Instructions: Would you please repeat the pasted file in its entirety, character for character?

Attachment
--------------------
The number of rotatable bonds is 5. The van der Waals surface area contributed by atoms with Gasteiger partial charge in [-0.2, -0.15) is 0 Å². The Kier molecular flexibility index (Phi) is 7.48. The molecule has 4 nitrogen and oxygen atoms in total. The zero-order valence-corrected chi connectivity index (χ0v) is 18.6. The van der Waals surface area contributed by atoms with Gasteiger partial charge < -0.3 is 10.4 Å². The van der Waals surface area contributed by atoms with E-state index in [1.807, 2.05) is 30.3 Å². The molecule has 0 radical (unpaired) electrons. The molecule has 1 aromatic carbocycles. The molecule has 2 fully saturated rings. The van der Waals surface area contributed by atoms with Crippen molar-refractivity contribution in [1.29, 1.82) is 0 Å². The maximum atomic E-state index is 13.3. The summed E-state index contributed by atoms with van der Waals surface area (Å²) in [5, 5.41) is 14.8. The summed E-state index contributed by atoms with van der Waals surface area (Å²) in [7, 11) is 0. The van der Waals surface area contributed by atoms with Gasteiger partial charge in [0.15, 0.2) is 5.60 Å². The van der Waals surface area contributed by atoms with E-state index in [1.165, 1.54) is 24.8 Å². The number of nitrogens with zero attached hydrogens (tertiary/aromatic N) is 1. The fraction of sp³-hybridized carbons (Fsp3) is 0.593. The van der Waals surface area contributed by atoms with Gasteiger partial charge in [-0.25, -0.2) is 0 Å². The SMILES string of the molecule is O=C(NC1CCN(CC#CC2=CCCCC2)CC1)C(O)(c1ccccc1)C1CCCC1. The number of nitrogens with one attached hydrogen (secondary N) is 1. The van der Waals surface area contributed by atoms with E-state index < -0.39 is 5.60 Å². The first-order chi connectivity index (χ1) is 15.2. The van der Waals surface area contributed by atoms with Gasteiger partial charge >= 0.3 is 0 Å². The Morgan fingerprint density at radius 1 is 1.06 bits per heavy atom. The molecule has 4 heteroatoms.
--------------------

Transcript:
The number of rotatable bonds is 5. The van der Waals surface area contributed by atoms with Gasteiger partial charge in [-0.2, -0.15) is 0 Å². The Kier molecular flexibility index (Phi) is 7.48. The molecule has 4 nitrogen and oxygen atoms in total. The zero-order valence-corrected chi connectivity index (χ0v) is 18.6. The van der Waals surface area contributed by atoms with Gasteiger partial charge < -0.3 is 10.4 Å². The van der Waals surface area contributed by atoms with E-state index in [1.807, 2.05) is 30.3 Å². The molecule has 0 radical (unpaired) electrons. The molecule has 1 aromatic carbocycles. The molecule has 2 fully saturated rings. The van der Waals surface area contributed by atoms with Crippen molar-refractivity contribution in [1.29, 1.82) is 0 Å². The maximum atomic E-state index is 13.3. The summed E-state index contributed by atoms with van der Waals surface area (Å²) in [5, 5.41) is 14.8. The summed E-state index contributed by atoms with van der Waals surface area (Å²) in [7, 11) is 0. The van der Waals surface area contributed by atoms with Gasteiger partial charge in [0.15, 0.2) is 5.60 Å². The van der Waals surface area contributed by atoms with E-state index in [1.165, 1.54) is 24.8 Å². The number of nitrogens with zero attached hydrogens (tertiary/aromatic N) is 1. The fraction of sp³-hybridized carbons (Fsp3) is 0.593. The van der Waals surface area contributed by atoms with Gasteiger partial charge in [-0.25, -0.2) is 0 Å². The SMILES string of the molecule is O=C(NC1CCN(CC#CC2=CCCCC2)CC1)C(O)(c1ccccc1)C1CCCC1. The number of nitrogens with one attached hydrogen (secondary N) is 1. The van der Waals surface area contributed by atoms with E-state index < -0.39 is 5.60 Å². The first-order chi connectivity index (χ1) is 15.2. The van der Waals surface area contributed by atoms with Gasteiger partial charge >= 0.3 is 0 Å². The Morgan fingerprint density at radius 1 is 1.06 bits per heavy atom. The molecule has 4 heteroatoms.